Staff car

A staff car is a vehicle used by a senior military officer, and is part of their country's white fleet. The term is most often used in relation to the United Kingdom where they were first used in quantity during World War I, examples being the Vauxhall D-type and Crossley 20/25.

Staff cars are often painted in camouflage colours, or plain black. In the U.S., Brazil and other American countries the frequent colour is flat olive-drab.

One example is the 1941 Buick Century Series 60[1], used during the Second World War. It was generally painted in khaki, with a white star on the front doors. Another famous example is Gen. Dwight D. Eisenhower's, commander in chief of the Allied Forces during World War II, Packard Clipper 1942 staff car. Another well known staff car is the Plymouth P11 1941[2]..

During the Second World War the German Wehrmacht (armed forces) also used staff cars[3] for various purposes. These included military models with machine gun mounts like the Horch 108 and converted civilian versions for high-ranking officers like the Horch 853. Mercedes-Benz also produced vehicles that the Wehrmacht converted for use as staff cars.

Crossley 20/25 Royal Flying Corps Staff car
Hitler saluting troops from atop his staff car, a Mercedes-Benz 770k.
Acmat VLRA sur les Champs Elysées.
French Army ACMAT VLRA seen for the Bastille Day 2013 military parade.

Staff cars in fiction

The Dad's Army episodes The Captain's Car and The Making of Private Pike deal with staff cars; in the former case, the car was donated by a local aristocrat.

Staff cars were also used in the American CBS Television sitcom, Hogan's Heroes, in which Colonel Wilhelm Klink (Werner Klemperer) and General Albert Burkhalter (Leon Askin) both had staff cars which they frequently used throughout the series.

External links


  1. ^ "STAFF CAR". Retrieved 22 June 2017.
  2. ^ "Plymouth P11 staff car". Retrieved 22 June 2017.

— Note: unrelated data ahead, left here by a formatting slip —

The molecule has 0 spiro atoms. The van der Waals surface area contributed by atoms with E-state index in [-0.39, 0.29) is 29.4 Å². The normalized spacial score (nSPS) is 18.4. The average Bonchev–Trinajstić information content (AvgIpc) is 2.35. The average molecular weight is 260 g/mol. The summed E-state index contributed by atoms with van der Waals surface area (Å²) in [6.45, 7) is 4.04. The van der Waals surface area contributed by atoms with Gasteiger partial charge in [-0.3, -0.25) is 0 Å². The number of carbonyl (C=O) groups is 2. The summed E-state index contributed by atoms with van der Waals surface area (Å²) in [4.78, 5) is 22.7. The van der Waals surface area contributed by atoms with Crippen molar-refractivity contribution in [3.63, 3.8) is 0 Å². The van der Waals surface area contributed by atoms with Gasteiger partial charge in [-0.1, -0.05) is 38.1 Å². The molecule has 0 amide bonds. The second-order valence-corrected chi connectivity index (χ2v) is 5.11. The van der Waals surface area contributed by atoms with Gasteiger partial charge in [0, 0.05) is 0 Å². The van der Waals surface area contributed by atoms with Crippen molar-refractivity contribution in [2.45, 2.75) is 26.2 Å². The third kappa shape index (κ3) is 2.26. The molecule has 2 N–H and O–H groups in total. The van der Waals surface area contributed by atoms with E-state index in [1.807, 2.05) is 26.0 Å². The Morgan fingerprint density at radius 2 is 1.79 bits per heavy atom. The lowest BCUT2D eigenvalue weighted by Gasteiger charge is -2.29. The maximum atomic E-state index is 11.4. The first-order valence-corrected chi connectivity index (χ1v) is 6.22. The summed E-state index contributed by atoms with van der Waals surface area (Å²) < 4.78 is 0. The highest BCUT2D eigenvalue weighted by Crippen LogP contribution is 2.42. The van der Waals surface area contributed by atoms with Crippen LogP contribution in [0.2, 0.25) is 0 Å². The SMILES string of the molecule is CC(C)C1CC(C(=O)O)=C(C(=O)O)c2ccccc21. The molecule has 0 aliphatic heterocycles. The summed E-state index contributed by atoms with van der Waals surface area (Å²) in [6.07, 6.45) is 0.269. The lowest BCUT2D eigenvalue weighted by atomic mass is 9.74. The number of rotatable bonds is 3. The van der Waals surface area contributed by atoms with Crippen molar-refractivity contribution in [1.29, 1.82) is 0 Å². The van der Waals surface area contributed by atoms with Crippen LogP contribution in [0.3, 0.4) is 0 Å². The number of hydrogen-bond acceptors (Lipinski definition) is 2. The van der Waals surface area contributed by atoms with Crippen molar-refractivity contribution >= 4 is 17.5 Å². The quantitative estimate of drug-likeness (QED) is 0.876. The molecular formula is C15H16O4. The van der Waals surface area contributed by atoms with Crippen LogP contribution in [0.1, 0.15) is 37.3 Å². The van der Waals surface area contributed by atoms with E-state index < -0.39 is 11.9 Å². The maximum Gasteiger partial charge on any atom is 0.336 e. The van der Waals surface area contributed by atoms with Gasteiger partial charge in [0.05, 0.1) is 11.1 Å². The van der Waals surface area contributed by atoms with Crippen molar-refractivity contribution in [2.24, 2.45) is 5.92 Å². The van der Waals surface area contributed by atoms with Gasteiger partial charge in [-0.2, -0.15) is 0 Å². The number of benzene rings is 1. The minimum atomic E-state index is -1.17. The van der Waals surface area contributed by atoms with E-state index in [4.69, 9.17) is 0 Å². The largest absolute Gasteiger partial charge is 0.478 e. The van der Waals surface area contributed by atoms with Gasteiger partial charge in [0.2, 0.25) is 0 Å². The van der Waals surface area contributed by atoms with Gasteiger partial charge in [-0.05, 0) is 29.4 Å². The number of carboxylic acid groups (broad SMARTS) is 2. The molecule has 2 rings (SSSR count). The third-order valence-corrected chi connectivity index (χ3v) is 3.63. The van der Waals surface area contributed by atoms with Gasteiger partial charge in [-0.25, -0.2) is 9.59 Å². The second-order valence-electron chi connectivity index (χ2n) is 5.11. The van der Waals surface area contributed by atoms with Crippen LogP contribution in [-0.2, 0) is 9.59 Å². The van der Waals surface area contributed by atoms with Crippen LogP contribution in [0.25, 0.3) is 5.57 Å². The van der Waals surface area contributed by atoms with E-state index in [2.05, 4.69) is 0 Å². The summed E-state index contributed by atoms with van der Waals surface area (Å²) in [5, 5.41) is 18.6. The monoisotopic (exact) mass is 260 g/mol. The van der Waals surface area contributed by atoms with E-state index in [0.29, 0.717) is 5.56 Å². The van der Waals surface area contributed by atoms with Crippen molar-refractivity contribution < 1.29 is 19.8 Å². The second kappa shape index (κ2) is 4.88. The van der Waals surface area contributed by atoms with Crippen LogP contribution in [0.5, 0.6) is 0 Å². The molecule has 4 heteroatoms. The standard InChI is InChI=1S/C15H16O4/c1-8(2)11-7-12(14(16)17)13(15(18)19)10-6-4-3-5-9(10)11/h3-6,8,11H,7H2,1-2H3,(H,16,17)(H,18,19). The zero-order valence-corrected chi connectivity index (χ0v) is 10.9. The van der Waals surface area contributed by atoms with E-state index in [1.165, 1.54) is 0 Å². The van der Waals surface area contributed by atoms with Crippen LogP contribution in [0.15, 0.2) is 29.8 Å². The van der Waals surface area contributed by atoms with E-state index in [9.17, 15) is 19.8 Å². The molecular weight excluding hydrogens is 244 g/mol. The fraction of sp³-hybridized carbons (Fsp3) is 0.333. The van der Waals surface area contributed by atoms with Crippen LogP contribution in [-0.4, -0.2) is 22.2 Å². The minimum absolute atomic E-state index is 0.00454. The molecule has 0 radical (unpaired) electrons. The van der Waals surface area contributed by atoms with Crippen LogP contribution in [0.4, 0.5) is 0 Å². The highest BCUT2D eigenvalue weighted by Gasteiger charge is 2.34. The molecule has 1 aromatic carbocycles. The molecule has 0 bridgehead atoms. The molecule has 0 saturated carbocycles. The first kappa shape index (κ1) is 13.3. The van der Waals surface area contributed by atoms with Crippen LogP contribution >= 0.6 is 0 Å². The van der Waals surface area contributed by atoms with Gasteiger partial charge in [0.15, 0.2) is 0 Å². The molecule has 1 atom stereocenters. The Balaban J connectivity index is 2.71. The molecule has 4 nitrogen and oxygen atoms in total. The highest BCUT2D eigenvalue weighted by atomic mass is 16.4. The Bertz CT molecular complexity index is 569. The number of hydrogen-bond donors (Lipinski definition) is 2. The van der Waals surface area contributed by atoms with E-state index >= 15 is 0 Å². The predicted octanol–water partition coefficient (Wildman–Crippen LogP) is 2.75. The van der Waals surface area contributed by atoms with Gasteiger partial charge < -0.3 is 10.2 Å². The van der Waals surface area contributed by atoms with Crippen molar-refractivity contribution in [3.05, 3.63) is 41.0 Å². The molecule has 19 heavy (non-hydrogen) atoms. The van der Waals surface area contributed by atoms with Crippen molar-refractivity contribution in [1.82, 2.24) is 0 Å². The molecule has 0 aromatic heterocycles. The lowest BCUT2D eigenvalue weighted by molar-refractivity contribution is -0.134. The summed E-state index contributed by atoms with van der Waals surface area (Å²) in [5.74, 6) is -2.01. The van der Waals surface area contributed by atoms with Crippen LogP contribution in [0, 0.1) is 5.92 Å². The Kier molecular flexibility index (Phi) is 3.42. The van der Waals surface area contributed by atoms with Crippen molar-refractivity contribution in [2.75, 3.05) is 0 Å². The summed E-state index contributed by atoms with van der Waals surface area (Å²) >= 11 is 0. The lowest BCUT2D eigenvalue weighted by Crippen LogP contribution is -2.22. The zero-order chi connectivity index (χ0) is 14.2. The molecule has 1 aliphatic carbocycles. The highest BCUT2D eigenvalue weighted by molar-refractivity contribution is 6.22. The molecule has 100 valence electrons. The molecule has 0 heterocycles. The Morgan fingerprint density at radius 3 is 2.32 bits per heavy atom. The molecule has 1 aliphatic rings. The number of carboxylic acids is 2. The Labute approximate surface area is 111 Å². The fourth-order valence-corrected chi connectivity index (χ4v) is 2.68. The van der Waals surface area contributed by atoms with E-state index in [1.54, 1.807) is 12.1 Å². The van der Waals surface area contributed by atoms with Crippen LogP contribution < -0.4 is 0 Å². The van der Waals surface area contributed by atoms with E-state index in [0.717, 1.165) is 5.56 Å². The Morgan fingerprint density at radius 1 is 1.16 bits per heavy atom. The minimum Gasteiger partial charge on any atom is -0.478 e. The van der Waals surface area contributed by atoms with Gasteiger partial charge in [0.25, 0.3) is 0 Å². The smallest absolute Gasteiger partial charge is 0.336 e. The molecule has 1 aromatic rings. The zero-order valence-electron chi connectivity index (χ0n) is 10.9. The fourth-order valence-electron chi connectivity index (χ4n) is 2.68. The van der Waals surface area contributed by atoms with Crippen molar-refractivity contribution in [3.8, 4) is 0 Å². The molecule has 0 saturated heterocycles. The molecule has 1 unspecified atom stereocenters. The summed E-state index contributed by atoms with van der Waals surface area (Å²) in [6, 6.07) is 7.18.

3. ^ "Wehrmacht Cars". Retrieved 22 June 2017.
Operation Gaff

During World War II, Operation Gaff was the parachuting of a six-man patrol of Special Air Service commandos into German-occupied France on Tuesday 25 July 1944, with the aim of killing or kidnapping German Field Marshal Erwin Rommel.

From March 1943, Allied Intelligence had been undertaking research on the whereabouts, bases and travel arrangements of Field Marshal Rommel. Part of the research asked the question of how feasible it would be to kill Rommel. After D-Day, the Allies were meeting fierce resistance, marshalled by Rommel, with Hitler's orders to stand firm at all costs. With losses mounting, Field Marshal Montgomery agreed to a plan to remove Rommel from the battle plan.After SAS Lieutenant-Colonel William Fraser was told the location of Rommel's headquarters, a chateau home of the Dukes de La Rochefoucauld in the village of La Roche-Guyon, Brigadier R.W. McLeod assigned six specially-trained assassins led by French SAS Captain Jack William Raymond Lee.The original Op order, dated 20 July 1944 states:

"To kill ROMMEL would obviously be easier than to kidnap him and it is preferable to ensure the former rather than to attempt and fail in the latter. Kidnapping would require successful two-way W/T communication and therefore a larger party, while killing could be reported by pigeon"

On Tuesday 25 July 1944, Lee and his team parachuted into Orléans. On Friday 28 July 1944 the party found that Rommel had been severely injured, stating in the post-action report - 'learned Rommel had been got.' Rommel's staff car had been overturned in an attack by RAF Hawker Typhoons on 17 July 1944 and he had been replaced by Günther von Kluge. With their plan redundant, they moved toward advancing US Army lines on foot, while ambushing trains and attacking German units along their route, including a German headquarters in Mantes. They reached US forces and safety on 12 August.


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